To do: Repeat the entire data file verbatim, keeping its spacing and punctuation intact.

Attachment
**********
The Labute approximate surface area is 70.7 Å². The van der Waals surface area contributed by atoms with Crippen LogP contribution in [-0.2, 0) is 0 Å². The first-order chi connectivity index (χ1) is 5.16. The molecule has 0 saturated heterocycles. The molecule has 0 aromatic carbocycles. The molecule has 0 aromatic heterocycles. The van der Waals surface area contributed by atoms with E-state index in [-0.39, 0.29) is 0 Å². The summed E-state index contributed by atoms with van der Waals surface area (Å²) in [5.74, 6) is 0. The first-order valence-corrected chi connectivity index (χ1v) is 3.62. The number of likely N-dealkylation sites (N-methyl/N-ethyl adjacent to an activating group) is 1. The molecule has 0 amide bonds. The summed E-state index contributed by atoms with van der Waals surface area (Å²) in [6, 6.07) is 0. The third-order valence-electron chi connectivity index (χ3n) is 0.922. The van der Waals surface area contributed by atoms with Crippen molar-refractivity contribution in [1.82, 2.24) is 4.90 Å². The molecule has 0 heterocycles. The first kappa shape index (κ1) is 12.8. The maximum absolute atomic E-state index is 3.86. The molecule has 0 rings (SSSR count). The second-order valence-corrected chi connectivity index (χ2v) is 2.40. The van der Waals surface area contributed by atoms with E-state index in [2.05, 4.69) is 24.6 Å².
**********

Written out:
The Labute approximate surface area is 70.7 Å². The van der Waals surface area contributed by atoms with Crippen LogP contribution in [-0.2, 0) is 0 Å². The first-order chi connectivity index (χ1) is 5.16. The molecule has 0 saturated heterocycles. The molecule has 0 aromatic carbocycles. The molecule has 0 aromatic heterocycles. The van der Waals surface area contributed by atoms with E-state index in [-0.39, 0.29) is 0 Å². The summed E-state index contributed by atoms with van der Waals surface area (Å²) in [5.74, 6) is 0. The first-order valence-corrected chi connectivity index (χ1v) is 3.62. The number of likely N-dealkylation sites (N-methyl/N-ethyl adjacent to an activating group) is 1. The molecule has 0 amide bonds. The summed E-state index contributed by atoms with van der Waals surface area (Å²) in [6, 6.07) is 0. The third-order valence-electron chi connectivity index (χ3n) is 0.922. The van der Waals surface area contributed by atoms with Crippen molar-refractivity contribution in [1.82, 2.24) is 4.90 Å². The molecule has 0 heterocycles. The first kappa shape index (κ1) is 12.8. The maximum absolute atomic E-state index is 3.86. The molecule has 0 rings (SSSR count). The second-order valence-corrected chi connectivity index (χ2v) is 2.40. The van der Waals surface area contributed by atoms with E-state index in [2.05, 4.69) is 24.6 Å².